BB: What do you do in the morning at Sports Medicine South?

BS: That's when we try to get my students in from Norcross and try to expedite the process of getting them in faster to either see Harris Patel or Dr. (Gary) Levengood. They help us see our patients quicker, so we can get a diagnosis faster and I can get on their rehabs faster and in turn get them playing again faster.

BB: What exactly do you do as an athletic trainer?BS: Basically, just taking care of the kids when they come up with bumps, bruises or determining if there's a fracture of if they need to be seen by another provider or if they need an X-ray or any of that. That's where Harris and Dr. Levengood come in. They help me figure out what I need to do with them and then I'll take their rehabs and get them back on the field.

BB: How did you get involved with all of this?

BS: I actually learned about this my second year of college. We didn't even have an athletic trainer in high school, but a combination of sports and the medical field came together and this is what it is. I wasn't really into physical therapy, but I like the sports part of it. You take it all together. It's fun to watch the kids return to play or what you can do to help them get back on the field.

BB: You used to work with the Georgia Force Arena Football League team. What's the biggest difference between working with pro athletes and high school athletes?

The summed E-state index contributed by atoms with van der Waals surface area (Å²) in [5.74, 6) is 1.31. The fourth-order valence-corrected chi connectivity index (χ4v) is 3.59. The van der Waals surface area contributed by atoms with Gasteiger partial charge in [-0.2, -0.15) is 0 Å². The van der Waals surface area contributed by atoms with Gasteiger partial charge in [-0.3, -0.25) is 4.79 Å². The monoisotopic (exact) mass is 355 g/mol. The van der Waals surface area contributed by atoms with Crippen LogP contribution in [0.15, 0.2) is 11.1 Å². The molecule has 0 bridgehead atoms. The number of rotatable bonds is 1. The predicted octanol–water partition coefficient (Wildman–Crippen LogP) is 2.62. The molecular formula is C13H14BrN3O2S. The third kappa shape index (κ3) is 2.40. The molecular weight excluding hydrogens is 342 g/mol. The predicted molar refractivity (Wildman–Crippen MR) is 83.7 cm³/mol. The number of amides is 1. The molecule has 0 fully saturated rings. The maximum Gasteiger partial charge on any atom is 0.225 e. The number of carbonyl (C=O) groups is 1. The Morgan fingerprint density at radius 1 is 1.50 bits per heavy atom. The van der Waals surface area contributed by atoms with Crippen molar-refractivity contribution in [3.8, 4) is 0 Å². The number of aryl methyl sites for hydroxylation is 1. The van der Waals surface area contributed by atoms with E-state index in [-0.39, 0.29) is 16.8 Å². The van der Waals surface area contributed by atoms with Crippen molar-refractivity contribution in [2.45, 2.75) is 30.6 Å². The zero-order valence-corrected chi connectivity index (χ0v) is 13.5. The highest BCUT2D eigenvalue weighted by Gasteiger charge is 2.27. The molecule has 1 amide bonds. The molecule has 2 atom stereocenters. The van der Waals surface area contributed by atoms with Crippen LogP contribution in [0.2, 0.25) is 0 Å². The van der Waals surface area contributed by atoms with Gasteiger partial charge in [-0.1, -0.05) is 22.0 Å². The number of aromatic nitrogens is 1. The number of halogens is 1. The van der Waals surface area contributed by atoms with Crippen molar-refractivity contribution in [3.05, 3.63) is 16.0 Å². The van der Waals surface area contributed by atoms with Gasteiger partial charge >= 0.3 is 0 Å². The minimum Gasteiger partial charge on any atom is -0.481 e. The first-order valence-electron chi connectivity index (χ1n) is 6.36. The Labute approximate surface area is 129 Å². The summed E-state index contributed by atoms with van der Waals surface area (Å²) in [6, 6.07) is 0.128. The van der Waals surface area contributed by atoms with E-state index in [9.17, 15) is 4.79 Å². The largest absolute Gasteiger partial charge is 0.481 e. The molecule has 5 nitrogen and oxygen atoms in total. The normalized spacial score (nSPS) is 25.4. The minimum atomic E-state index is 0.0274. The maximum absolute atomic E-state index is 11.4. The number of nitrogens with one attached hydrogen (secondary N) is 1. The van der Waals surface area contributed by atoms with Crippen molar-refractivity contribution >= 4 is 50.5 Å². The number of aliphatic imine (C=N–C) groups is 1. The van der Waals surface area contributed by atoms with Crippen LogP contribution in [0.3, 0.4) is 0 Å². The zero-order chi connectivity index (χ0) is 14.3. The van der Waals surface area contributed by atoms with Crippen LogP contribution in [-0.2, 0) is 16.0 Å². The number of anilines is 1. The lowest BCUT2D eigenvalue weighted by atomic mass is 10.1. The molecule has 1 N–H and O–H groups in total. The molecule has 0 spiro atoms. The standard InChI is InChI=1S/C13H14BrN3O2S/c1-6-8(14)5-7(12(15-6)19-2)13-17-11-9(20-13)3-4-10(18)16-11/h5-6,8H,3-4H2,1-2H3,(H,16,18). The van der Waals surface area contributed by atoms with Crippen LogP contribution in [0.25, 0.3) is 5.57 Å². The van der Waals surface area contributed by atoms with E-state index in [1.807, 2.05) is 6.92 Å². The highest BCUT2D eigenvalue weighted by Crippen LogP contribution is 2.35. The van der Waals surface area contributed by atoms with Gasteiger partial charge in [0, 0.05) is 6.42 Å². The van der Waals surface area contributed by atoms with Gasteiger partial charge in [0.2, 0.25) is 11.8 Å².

BS: Dealing with different attitudes is the difference. High school kids need to understand what you are about and what you are there for. Because we are only there to help, we never try to hinder a kid by taking him out of a game or practice. It's for their benefit in the future. Hopefully, they can play more at the end of the season. With the Georgia Force, they know your responsibility, they know when they need to sit and when they need to play. I was an intern for the Tampa Bay Buccaneers for a year and I learned a lot of that management stuff -- resting, sitting, playing -- when I was down there.

BB: You spent a year with the Tampa Bay Buccaneers. What made you not want to pursue the pros more?

BS: I had actually never worked high school until I got to Norcross. Bucs for one year and two years with the arena football team, so that was kind of my pursuit for a while. Once the Georgia Force folded, I ended up at Norcross and it has been a good fit.

BB: You get to see a lot of different sports and athletes in the county. Are you amazed by the quality and quantity you see each game?